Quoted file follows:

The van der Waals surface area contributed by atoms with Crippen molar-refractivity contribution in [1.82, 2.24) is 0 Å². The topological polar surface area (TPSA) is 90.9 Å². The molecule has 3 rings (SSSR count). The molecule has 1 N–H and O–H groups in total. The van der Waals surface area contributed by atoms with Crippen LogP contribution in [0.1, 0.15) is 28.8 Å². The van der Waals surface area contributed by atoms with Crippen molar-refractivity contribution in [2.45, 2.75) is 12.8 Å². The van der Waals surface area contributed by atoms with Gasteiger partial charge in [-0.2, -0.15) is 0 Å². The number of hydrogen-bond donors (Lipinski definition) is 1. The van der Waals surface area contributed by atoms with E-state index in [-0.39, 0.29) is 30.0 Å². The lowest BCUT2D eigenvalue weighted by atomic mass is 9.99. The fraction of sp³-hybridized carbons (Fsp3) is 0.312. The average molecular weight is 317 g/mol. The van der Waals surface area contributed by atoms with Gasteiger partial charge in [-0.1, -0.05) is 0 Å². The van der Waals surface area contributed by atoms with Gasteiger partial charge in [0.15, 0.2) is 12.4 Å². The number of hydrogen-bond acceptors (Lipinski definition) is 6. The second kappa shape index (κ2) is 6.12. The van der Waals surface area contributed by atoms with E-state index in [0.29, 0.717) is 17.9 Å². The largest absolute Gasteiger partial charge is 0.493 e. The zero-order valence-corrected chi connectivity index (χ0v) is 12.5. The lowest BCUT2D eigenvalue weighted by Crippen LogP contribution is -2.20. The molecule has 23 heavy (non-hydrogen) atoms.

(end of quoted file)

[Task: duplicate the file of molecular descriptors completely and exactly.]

The van der Waals surface area contributed by atoms with Crippen molar-refractivity contribution in [1.82, 2.24) is 0 Å². The topological polar surface area (TPSA) is 90.9 Å². The molecule has 3 rings (SSSR count). The molecule has 1 N–H and O–H groups in total. The van der Waals surface area contributed by atoms with Crippen LogP contribution in [0.1, 0.15) is 28.8 Å². The van der Waals surface area contributed by atoms with Crippen molar-refractivity contribution in [2.45, 2.75) is 12.8 Å². The van der Waals surface area contributed by atoms with Gasteiger partial charge in [-0.2, -0.15) is 0 Å². The number of hydrogen-bond donors (Lipinski definition) is 1. The van der Waals surface area contributed by atoms with E-state index in [-0.39, 0.29) is 30.0 Å². The lowest BCUT2D eigenvalue weighted by atomic mass is 9.99. The fraction of sp³-hybridized carbons (Fsp3) is 0.312. The average molecular weight is 317 g/mol. The van der Waals surface area contributed by atoms with Gasteiger partial charge in [-0.1, -0.05) is 0 Å². The van der Waals surface area contributed by atoms with Gasteiger partial charge in [0.15, 0.2) is 12.4 Å². The number of hydrogen-bond acceptors (Lipinski definition) is 6. The second kappa shape index (κ2) is 6.12. The van der Waals surface area contributed by atoms with E-state index in [0.29, 0.717) is 17.9 Å². The largest absolute Gasteiger partial charge is 0.493 e. The zero-order valence-corrected chi connectivity index (χ0v) is 12.5. The lowest BCUT2D eigenvalue weighted by Crippen LogP contribution is -2.20. The molecule has 23 heavy (non-hydrogen) atoms.